After a year of work, a Charles County task force studying sand and gravel mining is readying its report amid criticism that its findings disregard homeowner and environmental concerns in favor of the industry.

The debate represents the latest stage in a controversy that is growing as more homeowners move into rural areas where companies extract sand and gravel from unsightly and noisy strip mines.

The taxpayer-supported panel has drawn up an array of tentative recommendations, including one that would give some property owners a right to mine gravel. Owners now seek permission on a case-by-case basis, a process that mining critics consider an important safeguard against pollution and other possible problems.

Another recommendation would exempt smaller mines from having to study whether their truck traffic chokes roads. Another would weaken language in the county's guiding Comprehensive Plan that calls for reducing mining's impact on the public.

"All of it disregards the homeowner completely -- what it does to property values, to lifestyles," said Rupert P. Cooksey Jr., vice president of Neighbors of Zekiah Swamp, a group formed to fight a proposal to mine 500 acres in Dentsville. "It's ridiculous."

One task force member defended the group's work.

"I think something reasonable is coming out of it," said John Havenner, a retired officer with the Waldorf-based Chaney group of companies that is a leading local extractor of sand and gravel. "Some of these people, they don't want sand and gravel to exist."

The 13-member task force was appointed last year by county commissioners who may accept, reject or modify its findings.

The task force met last week, hoping to finalize recommendations that now exist in a 29-page draft report. Prolonged discussion prevented that and the body will meet again Tuesday evening, said Charles County Commissioner W. Daniel Mayer (R-La Plata), the task force's chairman.

The county has roughly two dozen sand and gravel mines, where large parcels are stripped bare so earthmovers can extract broad veins of sand and gravel.

Such open-pit operations prompted little comment when Charles County was mainly rural. But as suburban development spreads, the mines increasingly attract opposition from homeowners confronted by noise and dust, motorists who must joust with gravel-laden trucks, and environmentalists who cite possible damage to nearby waterways from sediment that runs off land stripped bare of vegetation.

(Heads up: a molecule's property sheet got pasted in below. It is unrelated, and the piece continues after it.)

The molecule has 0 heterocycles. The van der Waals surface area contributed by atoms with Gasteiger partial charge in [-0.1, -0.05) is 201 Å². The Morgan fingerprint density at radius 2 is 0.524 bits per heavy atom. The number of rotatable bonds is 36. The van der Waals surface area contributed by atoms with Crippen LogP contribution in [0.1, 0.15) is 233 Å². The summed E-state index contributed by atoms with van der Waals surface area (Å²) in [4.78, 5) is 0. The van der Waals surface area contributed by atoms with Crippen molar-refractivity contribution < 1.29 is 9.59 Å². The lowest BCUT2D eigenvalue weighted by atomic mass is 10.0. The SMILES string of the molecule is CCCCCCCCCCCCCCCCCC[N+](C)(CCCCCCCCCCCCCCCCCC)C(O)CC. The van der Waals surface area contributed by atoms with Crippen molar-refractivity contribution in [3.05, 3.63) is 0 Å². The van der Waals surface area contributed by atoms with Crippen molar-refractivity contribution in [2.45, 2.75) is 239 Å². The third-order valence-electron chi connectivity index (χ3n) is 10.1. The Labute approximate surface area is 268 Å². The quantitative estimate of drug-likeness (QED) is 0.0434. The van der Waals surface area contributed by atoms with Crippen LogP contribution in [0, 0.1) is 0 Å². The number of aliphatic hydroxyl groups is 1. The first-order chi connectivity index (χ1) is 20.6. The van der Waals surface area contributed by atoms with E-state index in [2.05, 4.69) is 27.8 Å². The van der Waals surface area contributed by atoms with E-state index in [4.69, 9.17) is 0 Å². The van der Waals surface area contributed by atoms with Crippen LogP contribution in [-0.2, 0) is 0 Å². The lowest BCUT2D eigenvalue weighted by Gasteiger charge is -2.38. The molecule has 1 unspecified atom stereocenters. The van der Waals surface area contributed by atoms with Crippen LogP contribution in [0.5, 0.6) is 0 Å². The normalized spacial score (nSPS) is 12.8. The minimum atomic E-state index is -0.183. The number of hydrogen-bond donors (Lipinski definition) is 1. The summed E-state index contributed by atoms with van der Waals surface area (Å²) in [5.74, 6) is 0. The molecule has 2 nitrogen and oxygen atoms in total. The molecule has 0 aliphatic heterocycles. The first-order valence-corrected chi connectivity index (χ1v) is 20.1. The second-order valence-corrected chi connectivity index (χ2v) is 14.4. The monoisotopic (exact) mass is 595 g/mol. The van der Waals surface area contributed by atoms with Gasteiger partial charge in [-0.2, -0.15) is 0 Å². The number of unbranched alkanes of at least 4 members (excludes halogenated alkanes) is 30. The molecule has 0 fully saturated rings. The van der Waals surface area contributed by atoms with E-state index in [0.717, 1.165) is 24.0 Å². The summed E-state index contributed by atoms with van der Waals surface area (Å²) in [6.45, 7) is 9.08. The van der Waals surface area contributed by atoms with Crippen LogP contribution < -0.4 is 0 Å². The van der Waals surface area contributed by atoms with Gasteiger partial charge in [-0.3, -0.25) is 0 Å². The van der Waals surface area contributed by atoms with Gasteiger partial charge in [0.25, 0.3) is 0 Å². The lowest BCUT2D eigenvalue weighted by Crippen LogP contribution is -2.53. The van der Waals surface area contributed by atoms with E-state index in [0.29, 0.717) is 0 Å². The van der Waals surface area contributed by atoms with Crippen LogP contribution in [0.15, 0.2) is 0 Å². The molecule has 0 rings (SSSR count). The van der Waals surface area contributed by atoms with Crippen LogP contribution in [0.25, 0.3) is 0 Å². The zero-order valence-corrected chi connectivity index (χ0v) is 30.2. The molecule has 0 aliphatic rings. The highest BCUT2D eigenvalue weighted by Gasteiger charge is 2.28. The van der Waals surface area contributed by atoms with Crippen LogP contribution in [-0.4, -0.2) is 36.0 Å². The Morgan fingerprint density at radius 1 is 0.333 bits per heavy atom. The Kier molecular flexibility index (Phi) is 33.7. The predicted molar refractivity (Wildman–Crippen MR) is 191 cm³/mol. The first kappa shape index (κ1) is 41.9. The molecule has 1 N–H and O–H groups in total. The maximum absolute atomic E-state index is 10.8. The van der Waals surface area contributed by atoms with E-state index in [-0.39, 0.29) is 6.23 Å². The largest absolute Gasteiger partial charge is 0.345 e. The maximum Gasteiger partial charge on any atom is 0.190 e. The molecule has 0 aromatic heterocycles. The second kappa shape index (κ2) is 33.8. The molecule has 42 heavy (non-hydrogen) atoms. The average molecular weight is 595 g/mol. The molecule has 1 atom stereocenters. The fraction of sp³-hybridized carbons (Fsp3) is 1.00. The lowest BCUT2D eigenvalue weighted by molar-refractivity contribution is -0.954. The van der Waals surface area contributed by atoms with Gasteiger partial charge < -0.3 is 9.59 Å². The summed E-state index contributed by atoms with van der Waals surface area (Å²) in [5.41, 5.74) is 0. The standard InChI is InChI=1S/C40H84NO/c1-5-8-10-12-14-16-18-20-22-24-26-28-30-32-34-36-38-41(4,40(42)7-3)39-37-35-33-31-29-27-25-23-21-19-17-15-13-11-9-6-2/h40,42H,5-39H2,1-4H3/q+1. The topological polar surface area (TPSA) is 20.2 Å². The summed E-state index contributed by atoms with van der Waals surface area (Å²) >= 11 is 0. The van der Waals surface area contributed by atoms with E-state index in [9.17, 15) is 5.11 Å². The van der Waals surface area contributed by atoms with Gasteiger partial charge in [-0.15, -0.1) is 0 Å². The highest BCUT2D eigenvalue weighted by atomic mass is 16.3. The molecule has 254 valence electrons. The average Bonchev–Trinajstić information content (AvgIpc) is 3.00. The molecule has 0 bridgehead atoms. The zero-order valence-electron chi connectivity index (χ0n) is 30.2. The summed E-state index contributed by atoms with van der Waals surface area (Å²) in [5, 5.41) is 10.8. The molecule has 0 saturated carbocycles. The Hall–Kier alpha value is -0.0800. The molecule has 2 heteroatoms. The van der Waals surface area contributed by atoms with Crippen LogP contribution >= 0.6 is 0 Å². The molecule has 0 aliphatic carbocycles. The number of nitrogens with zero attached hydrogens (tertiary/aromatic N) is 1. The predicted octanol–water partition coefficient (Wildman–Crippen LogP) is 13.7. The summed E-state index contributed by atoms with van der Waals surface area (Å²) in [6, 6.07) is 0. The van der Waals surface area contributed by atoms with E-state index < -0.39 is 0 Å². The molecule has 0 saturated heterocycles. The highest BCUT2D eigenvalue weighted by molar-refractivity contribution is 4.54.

Industry leaders say noise and dust are of little notice to anybody more than a few hundred feet from a mine. They say environmental damage is nil because the mines generate no toxic chemicals.

However, opponents cite documented instances of fine, smothering silt running from a Waldorf mine into the fragile Jorden Swamp last year. Industry leaders called that an exception to a generally fine record.

"We want to do the best we can," Havenner said. "It's a necessary industry."

The task force on Tuesday will be asked to approve a draft recommendation that the county establish Mining Preservation Districts.

Proposed mines in such districts would still face a review in which county officials could impose conditions such as limitations on hours of operation. But under the mining district recommendation, the county ultimately would be required to grant permission to mine in those areas.

The task force last week approved an exemption from traffic studies for mines smaller than 51 acres, or those that generate fewer than 70 truck loads a day. That equals 140 truck trips, or a truck every four minutes.

The panel also approved a recommendation to change Comprehensive Plan language that now calls for "maximum reduction of negative impacts" from mining.

The new language deletes the word "maximum" and calls for reduction "to the maximum extent practicable." Critics say that invites consideration of acceptable profit levels, which could in turn dilute efforts to regulate mines.

Mining critics said they will seek to add a recommendation that mining be forbidden within 1,000 feet of sensitive waterways. That would place off limits to mining much of the county, including rich gravel fields near the Zekiah Swamp, an extensive wetlands network that runs down the middle of the county.

Havenner said mining allies would oppose such a move. "You might as well just shut the mining industry down," he said.

At the time the task force was formed, mining critics said it was slanted in favor of the industry. They have renewed such assertions, tying at least seven group members to the industry.

"The county commissioners heavily weighted the leadership of that task force to people who directly or indirectly benefit from sand and gravel," said Eugene Pitrof, an attorney for Neighbors of Zekiah Swamp and other groups critical of mining.

Havenner, when asked whether the panel tilted toward the industry, replied, "They picked them. I didn't pick them."

Mayer, the commissioner, said he believed the task force is balanced. He said he is remaining neutral in debate about its direction until the issues it raises come before commissioners.